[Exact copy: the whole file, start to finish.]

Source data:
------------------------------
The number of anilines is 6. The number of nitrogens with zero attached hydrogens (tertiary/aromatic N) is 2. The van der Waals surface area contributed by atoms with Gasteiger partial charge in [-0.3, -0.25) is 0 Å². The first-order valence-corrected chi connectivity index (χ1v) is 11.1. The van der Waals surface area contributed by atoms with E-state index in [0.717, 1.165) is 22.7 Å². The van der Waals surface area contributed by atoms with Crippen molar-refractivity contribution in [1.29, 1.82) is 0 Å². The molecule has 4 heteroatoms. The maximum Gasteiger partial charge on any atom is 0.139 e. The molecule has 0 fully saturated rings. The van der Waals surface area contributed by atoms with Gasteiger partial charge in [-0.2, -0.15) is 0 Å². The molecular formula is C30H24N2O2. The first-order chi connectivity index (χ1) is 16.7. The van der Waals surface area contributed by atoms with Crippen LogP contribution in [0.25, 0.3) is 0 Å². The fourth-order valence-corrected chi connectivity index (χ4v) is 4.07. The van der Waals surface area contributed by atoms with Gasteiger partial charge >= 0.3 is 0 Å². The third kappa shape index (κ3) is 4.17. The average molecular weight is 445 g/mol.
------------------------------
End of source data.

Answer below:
The number of anilines is 6. The number of nitrogens with zero attached hydrogens (tertiary/aromatic N) is 2. The van der Waals surface area contributed by atoms with Gasteiger partial charge in [-0.3, -0.25) is 0 Å². The first-order valence-corrected chi connectivity index (χ1v) is 11.1. The van der Waals surface area contributed by atoms with E-state index in [0.717, 1.165) is 22.7 Å². The van der Waals surface area contributed by atoms with Crippen molar-refractivity contribution in [1.29, 1.82) is 0 Å². The molecule has 4 heteroatoms. The maximum Gasteiger partial charge on any atom is 0.139 e. The molecule has 0 fully saturated rings. The van der Waals surface area contributed by atoms with Gasteiger partial charge in [-0.2, -0.15) is 0 Å². The molecular formula is C30H24N2O2. The first-order chi connectivity index (χ1) is 16.7. The van der Waals surface area contributed by atoms with Crippen LogP contribution in [0.25, 0.3) is 0 Å². The fourth-order valence-corrected chi connectivity index (χ4v) is 4.07. The van der Waals surface area contributed by atoms with Gasteiger partial charge >= 0.3 is 0 Å². The third kappa shape index (κ3) is 4.17. The average molecular weight is 445 g/mol.